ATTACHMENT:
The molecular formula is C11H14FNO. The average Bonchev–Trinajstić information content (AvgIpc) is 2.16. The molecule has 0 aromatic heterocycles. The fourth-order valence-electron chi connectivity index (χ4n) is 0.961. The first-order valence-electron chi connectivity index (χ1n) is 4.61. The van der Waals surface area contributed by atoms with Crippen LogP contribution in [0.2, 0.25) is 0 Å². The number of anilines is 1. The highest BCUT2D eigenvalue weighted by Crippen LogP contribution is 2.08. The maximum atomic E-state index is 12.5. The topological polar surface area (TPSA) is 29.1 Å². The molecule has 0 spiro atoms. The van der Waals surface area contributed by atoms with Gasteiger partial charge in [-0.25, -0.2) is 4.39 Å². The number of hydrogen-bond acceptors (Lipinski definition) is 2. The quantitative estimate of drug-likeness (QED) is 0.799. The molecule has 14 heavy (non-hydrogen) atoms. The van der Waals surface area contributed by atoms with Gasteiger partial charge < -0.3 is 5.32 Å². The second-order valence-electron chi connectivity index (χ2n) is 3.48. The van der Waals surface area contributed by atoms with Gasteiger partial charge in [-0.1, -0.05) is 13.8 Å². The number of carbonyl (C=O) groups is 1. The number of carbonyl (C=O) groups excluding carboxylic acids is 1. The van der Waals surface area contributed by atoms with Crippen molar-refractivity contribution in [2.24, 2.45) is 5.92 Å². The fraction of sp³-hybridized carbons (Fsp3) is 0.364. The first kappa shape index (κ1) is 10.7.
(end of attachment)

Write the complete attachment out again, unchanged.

The molecular formula is C11H14FNO. The average Bonchev–Trinajstić information content (AvgIpc) is 2.16. The molecule has 0 aromatic heterocycles. The fourth-order valence-electron chi connectivity index (χ4n) is 0.961. The first-order valence-electron chi connectivity index (χ1n) is 4.61. The van der Waals surface area contributed by atoms with Crippen LogP contribution in [0.2, 0.25) is 0 Å². The number of anilines is 1. The highest BCUT2D eigenvalue weighted by Crippen LogP contribution is 2.08. The maximum atomic E-state index is 12.5. The topological polar surface area (TPSA) is 29.1 Å². The molecule has 0 spiro atoms. The van der Waals surface area contributed by atoms with Gasteiger partial charge in [-0.25, -0.2) is 4.39 Å². The number of hydrogen-bond acceptors (Lipinski definition) is 2. The quantitative estimate of drug-likeness (QED) is 0.799. The molecule has 14 heavy (non-hydrogen) atoms. The van der Waals surface area contributed by atoms with Gasteiger partial charge < -0.3 is 5.32 Å². The second-order valence-electron chi connectivity index (χ2n) is 3.48. The van der Waals surface area contributed by atoms with Gasteiger partial charge in [-0.1, -0.05) is 13.8 Å². The number of carbonyl (C=O) groups is 1. The number of carbonyl (C=O) groups excluding carboxylic acids is 1. The van der Waals surface area contributed by atoms with Crippen molar-refractivity contribution in [2.24, 2.45) is 5.92 Å². The fraction of sp³-hybridized carbons (Fsp3) is 0.364. The first kappa shape index (κ1) is 10.7.